The sea may separate them but the footballing communities of Germany and the UK are both facing similar issues.
It is perhaps in these two countries where the issue of homosexuality in the national sport has been most prevalent.
We have already touched on the most recent case in the UK, where a non-league footballer got sacked by his team for a homophobic tweet aimed at rugby legend Gareth Thomas. The fact he has since been resigned by another team is very disappointing.
But in Germany the debate is happening at a much higher level.
Theo Zwanziger, the outgoing German soccer federation president, has said it’s time for gay players to come out, reportedly saying they should "have the courage to declare themselves".
However these comments have been countered by the national team captain Phillip Lahm (right), who said: "The politicians can come out these days, for sure, but they don’t have to play in front of 60,000 people every week. I don’t think that the society is that far ahead that it can accept homosexual players as something normal as in other areas."
It is hard to imagine Premier League chief Richard Scudamore and national team captain John Terry having such a public argument around LGBT issues.
What is equally clear is that both the comments from the German figureheads are from people who have thought about the issue but differ on this pretty major point.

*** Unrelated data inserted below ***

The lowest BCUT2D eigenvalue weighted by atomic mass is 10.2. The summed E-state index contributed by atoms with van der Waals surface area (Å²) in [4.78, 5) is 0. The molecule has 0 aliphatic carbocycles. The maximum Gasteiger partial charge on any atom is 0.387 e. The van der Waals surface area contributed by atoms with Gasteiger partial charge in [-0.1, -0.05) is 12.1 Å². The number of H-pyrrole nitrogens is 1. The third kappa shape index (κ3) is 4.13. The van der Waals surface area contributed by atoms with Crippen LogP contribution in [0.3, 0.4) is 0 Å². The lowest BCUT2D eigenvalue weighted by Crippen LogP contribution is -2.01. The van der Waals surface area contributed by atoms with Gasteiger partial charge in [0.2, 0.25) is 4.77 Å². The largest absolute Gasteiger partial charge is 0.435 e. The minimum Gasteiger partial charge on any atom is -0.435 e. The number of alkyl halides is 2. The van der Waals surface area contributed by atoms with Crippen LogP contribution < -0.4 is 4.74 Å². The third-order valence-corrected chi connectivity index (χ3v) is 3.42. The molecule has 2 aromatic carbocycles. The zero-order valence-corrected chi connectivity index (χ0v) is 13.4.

It perhaps sums up the situation where football, particularly in Europe and North America has reached: do we - supporters, campaigners, footballing authorities - encourage someone to come out; or do we continue to ignore the situation and hope it will change in the future as society's views develop?
The simple answer is that while nobody should be forced to publicly accept who they really are, steps should be taken to ensure that the support network is in place for anyone that wants too.
To think, like Phillip Lahm, that footballing society is not ready for a player to say "I'm a member of the LGBT community" is simply sweeping an issue under the carpet and hoping that somebody else will approach what is a difficult, but ultimately not impossible, subject.
As has been said before homosexuality in football remains the last taboo and until we all can stand up and acknowledge that something can be done about it, it will sadly - and wrongly - remain hidden away.